The Colonizer as Decolonizer

The Colonized as the decolonized: 

Jérôme Bel and La Ribot on choreographing as an act of resistance in the nineties.

By Emily Barasch

 
 

In my last work, I sat on stage for 10 minutes staring at my doll sitting on a chair across from me. I sat there unmoving, and then I continued to sit while I played an interview with Marina Abromovic discussing what performance art is. I then asked if I could have a volunteer from the audience come up, and I had him read the introduction of the book DANCE by Andre Lepeki. I then had him go sit down and then told the audience, “okay, now I am going to dance for you, because that is what you came here to watch me do”. What I did then was put on pop music and invite the audience up to dance with me and we had a wonderful cathartic dance party for the remainder of my “piece”. This was a very casual and small study for me, and the few audience members were viscerally annoyed at having to watch me sit there for so long, having expected a “dance performance”.           

I recently watched a video of Jérôme Bel’s work, Jérôme Bel, and La Ribot’s work, 13 Piezas Distinguidas. I was reminded of this pivotal time in choreography during the nineties.  At the center of these performances lies the question: What constitutes a dance performance? What continues a performance? 

What constitutes dance? Jérôme Bel, explains at its simplest distillation, a dance performance requires living bodies, music, and light. What follows from both performers, is the interrogation and investigation into breaking down the hierarchical, colonialist nature of historical methods of choreography, within this loose framework of a “dance performance”. They are choreographing using the anti-form.

The essence of these performances by Jérôme Bel and La Ribot, is the opening of a new discourse for the potentiality of this interrogation [interrogating the performance and performing the interrogation], while gaining legitimacy for this kind of work as valid and urgent. While these sorts of durational and corporeal performances may read as lazy, they are actually a part of a critical and necessary discourse in breaking down the hegemony of modern dance choreography.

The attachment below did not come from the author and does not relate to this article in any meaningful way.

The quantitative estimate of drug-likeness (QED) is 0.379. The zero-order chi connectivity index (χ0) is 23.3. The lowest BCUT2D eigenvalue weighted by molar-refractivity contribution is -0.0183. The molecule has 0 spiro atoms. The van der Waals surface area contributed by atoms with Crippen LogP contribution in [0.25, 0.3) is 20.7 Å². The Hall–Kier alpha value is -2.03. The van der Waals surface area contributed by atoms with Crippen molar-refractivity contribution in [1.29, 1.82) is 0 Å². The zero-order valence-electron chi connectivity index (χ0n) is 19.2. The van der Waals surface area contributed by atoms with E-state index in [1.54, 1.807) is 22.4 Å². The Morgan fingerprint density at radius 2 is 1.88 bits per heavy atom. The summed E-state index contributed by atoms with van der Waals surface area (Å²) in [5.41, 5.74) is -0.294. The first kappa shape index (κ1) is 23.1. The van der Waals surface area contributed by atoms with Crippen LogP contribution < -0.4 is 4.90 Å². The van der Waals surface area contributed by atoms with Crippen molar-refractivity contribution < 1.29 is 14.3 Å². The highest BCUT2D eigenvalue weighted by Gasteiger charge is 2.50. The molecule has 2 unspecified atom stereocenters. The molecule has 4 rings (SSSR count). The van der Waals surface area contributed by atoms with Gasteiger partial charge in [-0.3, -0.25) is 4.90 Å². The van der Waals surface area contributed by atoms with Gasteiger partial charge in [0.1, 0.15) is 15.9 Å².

The bodies may be moving in a slow, easeful, monotonous way, as often seen in the “post-modern” /“post-Judson” aesthetic. This term is extremely imperialistic in placing the 1970s American Judson time period as the defining binary point in dance history, but it is an important moment in dance history, and thus I will use it anyway.

Jérôme Bel and La Ribot’s work is intentional and necessary in challenging the capitalistic structure of choreography. If Eurocentricity as an aesthetic is a child of colonialism, it must be said that these two dancers as white Europeans are placing themselves at the center of the decolonizing work. They are both the colonizer and the decolonizer. They are using their position as white Europeans to challenge the discourse of traditionally appreciated European aesthetics. In this, the colonizer [Bel and La Ribot] awakens that which is used to colonize [dance].

Jérôme Bel’s piece, Jérôme Bel, is posing the question, what is a dancer? What makes a dancer? Is it just the human body, or something more? By stripping the performance of superfluities such as bright lights and fancy costumes, Bel’s work is rooted in reality, using the body to humanize the research. He is de-colonizing the dancer and deconstructing the body.

By utilizing the body to relocate and contextualize it’s history and audience’s perceptions. The body is the thing being looked at, but the body is also the thing being used to look at itself. Bel and La Ribot examine the body as subject, vehicle, and synthesizer. Bel speaks in the video about rendering things mundane in an effort to de-hierarchize the experience of making, performing, and watching work.